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On July 3, 1863 – 150 years ago today - General Robert E. Lee ordered 12,500 Confederate troops to attack the center of the Union Army line at the Battle of Gettysburg. The assault was a disaster and the ill-conceived attack ensured a Union victory. A man of strong character, Lee accepted total responsibility for the defeat. Had the battle gone differently, the map of the United States might look much different today.
But it was not his first defeat. In the war’s opening stages, Lee was dispatched to mountainous western Virginia, where he failed miserably attempting to regain lost territory along the Staunton-Parkersburg Turnpike. His planned night attack up the steep slopes of Cheat Mountain, strewn with fallen spruce trees, was doomed to failure. Lee was recalled to Richmond, under somewhat of a cloud. Jefferson Davis remained confident in Lee, who would go on to defeat the United States Army several times during the first two years of the war, with few exceptions.
The U.S. military has suffered defeats in its history, including Pearl Harbor, the Bataan Peninsula and Kasserine Pass in WWII, but it really took other Americans to nearly bring the U.S. Army to it knees.
The Civil War is the bloodiest war in American history. 620,000 Americans lost their lives as brother fought against brother. Many European military observers were shocked by the carnage. Set-piece maneuver warfare had evolved in Europe, in which casualties were often limited.
Weapons technology had greatly improved by the time of the Civil War, but tactics had not caught up. Still using strategies of the age of musketry, formations of men assaulted together and fired together, a maneuver more similar to the Greek phalanx than modern infantry tactics. The much improved accuracy of rifled muskets and rifled artillery gave a much stronger advantage to defenders.
Still, in places such as Fredericksburg and Gettysburg, the men walked forward. They walked forward into the virtual certainty of death or dismemberment. They stepped forward over the bodies of those who had assaulted and failed, before them. They walked forward into the smoke and flames and blood and hell that no man should have to endure.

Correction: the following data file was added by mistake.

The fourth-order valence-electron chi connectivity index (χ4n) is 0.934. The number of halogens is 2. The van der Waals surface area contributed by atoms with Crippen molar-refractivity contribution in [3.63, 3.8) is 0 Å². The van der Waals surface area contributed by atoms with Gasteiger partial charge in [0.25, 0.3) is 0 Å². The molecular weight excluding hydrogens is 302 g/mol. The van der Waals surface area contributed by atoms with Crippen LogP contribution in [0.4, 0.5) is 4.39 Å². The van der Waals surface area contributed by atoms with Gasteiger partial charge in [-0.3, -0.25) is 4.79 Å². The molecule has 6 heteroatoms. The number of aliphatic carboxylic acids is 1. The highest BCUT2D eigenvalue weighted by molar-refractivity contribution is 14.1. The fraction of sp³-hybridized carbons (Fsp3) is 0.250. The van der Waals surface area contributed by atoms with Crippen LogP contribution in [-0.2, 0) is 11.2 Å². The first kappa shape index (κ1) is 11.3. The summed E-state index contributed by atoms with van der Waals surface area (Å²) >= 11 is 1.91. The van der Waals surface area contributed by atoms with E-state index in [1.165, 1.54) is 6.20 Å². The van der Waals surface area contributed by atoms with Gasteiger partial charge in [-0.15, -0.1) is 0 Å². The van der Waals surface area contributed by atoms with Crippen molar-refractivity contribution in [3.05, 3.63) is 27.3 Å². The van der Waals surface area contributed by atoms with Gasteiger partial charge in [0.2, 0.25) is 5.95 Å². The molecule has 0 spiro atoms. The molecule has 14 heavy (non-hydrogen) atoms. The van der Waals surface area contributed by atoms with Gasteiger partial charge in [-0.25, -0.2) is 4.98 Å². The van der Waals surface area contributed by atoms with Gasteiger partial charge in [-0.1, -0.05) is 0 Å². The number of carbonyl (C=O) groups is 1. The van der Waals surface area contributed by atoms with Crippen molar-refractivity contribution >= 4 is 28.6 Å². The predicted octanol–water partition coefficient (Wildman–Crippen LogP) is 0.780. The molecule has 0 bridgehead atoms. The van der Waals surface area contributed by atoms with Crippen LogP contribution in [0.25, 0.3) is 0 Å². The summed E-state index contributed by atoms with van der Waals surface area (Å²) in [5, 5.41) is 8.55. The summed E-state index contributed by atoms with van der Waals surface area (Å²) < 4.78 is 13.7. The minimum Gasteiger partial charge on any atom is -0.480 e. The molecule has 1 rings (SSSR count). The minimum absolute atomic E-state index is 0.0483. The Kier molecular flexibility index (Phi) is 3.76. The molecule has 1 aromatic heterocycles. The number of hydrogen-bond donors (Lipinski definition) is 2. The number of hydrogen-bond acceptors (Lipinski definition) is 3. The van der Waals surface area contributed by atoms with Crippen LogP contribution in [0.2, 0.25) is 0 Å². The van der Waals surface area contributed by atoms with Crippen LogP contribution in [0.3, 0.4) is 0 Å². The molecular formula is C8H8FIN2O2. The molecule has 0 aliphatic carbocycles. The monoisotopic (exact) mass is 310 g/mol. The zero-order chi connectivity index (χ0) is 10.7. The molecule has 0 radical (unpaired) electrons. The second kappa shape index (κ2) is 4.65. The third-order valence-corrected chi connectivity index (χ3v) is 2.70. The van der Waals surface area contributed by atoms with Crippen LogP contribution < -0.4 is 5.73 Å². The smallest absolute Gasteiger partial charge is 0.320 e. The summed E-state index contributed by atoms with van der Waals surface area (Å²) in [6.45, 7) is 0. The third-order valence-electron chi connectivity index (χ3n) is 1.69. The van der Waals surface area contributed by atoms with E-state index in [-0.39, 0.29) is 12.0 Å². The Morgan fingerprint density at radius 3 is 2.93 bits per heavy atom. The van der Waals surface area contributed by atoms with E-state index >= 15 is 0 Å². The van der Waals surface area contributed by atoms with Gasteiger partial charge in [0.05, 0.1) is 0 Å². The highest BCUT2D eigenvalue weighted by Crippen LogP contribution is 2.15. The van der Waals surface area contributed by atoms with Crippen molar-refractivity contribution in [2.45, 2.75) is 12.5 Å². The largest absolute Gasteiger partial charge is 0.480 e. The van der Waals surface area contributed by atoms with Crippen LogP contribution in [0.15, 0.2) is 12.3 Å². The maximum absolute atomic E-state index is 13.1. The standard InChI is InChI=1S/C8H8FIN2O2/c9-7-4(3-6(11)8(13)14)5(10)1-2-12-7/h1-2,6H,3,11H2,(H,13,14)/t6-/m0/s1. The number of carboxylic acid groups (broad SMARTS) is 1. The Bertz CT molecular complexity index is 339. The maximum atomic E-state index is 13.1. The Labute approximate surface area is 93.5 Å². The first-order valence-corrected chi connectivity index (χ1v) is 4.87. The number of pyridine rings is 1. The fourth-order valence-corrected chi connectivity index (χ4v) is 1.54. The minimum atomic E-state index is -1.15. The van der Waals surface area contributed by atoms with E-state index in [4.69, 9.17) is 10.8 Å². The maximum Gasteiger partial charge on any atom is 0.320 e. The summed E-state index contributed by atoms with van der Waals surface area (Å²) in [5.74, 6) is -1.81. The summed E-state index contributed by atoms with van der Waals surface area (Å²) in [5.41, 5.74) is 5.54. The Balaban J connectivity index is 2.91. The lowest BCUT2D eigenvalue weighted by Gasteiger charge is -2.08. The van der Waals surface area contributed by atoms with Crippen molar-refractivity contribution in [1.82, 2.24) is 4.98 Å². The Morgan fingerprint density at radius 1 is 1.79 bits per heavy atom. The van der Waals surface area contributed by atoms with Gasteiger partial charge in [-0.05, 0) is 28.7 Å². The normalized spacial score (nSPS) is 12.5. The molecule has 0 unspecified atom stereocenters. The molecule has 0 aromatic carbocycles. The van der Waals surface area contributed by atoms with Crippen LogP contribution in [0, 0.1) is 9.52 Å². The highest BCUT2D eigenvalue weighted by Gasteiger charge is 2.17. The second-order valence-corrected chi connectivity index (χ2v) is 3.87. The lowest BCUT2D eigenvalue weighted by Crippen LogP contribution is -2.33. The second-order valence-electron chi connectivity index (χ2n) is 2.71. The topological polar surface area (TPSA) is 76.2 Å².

I have never ceased to be astounded by the courage of these men. What did they believe in so strongly or fear so much that they would walk into the face of certain death? Surely, many things motivate a soldier in combat. There is pride in the unit and camaraderie, that inspires soldiers to do their part for their buddies fighting next to them.
But, as chronicled by innumerable letters home from Civil War soldiers on both sides, there were strongly-held beliefs in what they were fighting for. Union troops were motivated by a desire to preserve the United States of America and many were motivated by what they considered a God-given mission to end the abomination of slavery. Confederate troops were likewise motivated by a desire to obtain independence and form a new nation.
It saddens me that so many thousands of Americans died fighting to destroy the United States of America. But I cannot judge the Confederacy. If I had been a citizen of the South, I might have been marching in a ragged, butternut uniform. I prefer to think I would be an abolitionist. But who knows?
The sad fact is - this country is still divided. Liberals versus conservatives, Democrats versus Republicans, city people versus country folk, white versus brown versus black – will it ever change? People who lived through WWII invariably tell me that the war brought the country together. What does it say about us if war is the only thing that can unite us?
Can we not strive harder to understand each other? Will we ever gain the strength to shed our prejudices? Is there sufficient will to strengthen our nation by joining arms and marching together, as soldiers march together in battle? Shall these states remain united? Change must start from within. If each and every one of us try a little bit harder, we can do it. Let us resolve this Independence Day to fight together - not against each other - and build a stronger America.